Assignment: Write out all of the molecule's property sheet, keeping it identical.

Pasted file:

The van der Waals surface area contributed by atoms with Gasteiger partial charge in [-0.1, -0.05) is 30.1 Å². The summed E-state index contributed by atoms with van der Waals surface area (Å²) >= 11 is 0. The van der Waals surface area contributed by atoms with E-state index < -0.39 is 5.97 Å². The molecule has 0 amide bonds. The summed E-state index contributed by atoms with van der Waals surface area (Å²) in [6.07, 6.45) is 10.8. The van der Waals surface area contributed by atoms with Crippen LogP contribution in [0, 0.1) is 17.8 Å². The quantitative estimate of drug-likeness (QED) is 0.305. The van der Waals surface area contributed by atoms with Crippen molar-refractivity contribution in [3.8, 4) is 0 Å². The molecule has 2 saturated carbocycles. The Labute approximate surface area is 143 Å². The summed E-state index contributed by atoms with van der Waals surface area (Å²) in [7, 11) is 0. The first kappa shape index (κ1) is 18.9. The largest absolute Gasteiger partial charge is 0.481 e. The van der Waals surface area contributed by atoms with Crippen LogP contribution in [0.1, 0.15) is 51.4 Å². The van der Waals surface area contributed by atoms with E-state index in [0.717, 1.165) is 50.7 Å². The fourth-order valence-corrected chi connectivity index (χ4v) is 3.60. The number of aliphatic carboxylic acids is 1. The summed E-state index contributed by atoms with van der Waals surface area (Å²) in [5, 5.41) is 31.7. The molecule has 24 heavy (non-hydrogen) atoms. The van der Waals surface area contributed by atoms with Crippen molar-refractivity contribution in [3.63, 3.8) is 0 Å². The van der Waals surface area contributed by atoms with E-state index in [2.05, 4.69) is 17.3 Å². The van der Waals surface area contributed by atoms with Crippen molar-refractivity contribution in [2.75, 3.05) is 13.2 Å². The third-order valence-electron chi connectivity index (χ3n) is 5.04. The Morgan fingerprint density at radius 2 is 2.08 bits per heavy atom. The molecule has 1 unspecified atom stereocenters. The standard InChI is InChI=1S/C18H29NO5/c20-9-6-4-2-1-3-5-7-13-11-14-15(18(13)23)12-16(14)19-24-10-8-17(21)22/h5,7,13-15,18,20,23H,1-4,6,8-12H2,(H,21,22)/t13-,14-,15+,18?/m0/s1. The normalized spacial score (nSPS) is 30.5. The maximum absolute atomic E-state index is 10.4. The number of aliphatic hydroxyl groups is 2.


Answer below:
The van der Waals surface area contributed by atoms with Gasteiger partial charge in [-0.1, -0.05) is 30.1 Å². The summed E-state index contributed by atoms with van der Waals surface area (Å²) >= 11 is 0. The van der Waals surface area contributed by atoms with E-state index < -0.39 is 5.97 Å². The molecule has 0 amide bonds. The summed E-state index contributed by atoms with van der Waals surface area (Å²) in [6.07, 6.45) is 10.8. The van der Waals surface area contributed by atoms with Crippen LogP contribution in [0, 0.1) is 17.8 Å². The quantitative estimate of drug-likeness (QED) is 0.305. The van der Waals surface area contributed by atoms with Crippen molar-refractivity contribution in [3.8, 4) is 0 Å². The molecule has 2 saturated carbocycles. The Labute approximate surface area is 143 Å². The summed E-state index contributed by atoms with van der Waals surface area (Å²) in [7, 11) is 0. The first kappa shape index (κ1) is 18.9. The largest absolute Gasteiger partial charge is 0.481 e. The van der Waals surface area contributed by atoms with Crippen LogP contribution in [0.1, 0.15) is 51.4 Å². The van der Waals surface area contributed by atoms with E-state index in [0.717, 1.165) is 50.7 Å². The fourth-order valence-corrected chi connectivity index (χ4v) is 3.60. The number of aliphatic carboxylic acids is 1. The summed E-state index contributed by atoms with van der Waals surface area (Å²) in [5, 5.41) is 31.7. The molecule has 24 heavy (non-hydrogen) atoms. The van der Waals surface area contributed by atoms with Crippen molar-refractivity contribution in [3.63, 3.8) is 0 Å². The van der Waals surface area contributed by atoms with E-state index in [2.05, 4.69) is 17.3 Å². The van der Waals surface area contributed by atoms with Crippen molar-refractivity contribution in [2.75, 3.05) is 13.2 Å². The third-order valence-electron chi connectivity index (χ3n) is 5.04. The Morgan fingerprint density at radius 2 is 2.08 bits per heavy atom. The molecule has 1 unspecified atom stereocenters. The standard InChI is InChI=1S/C18H29NO5/c20-9-6-4-2-1-3-5-7-13-11-14-15(18(13)23)12-16(14)19-24-10-8-17(21)22/h5,7,13-15,18,20,23H,1-4,6,8-12H2,(H,21,22)/t13-,14-,15+,18?/m0/s1. The normalized spacial score (nSPS) is 30.5. The maximum absolute atomic E-state index is 10.4. The number of aliphatic hydroxyl groups is 2.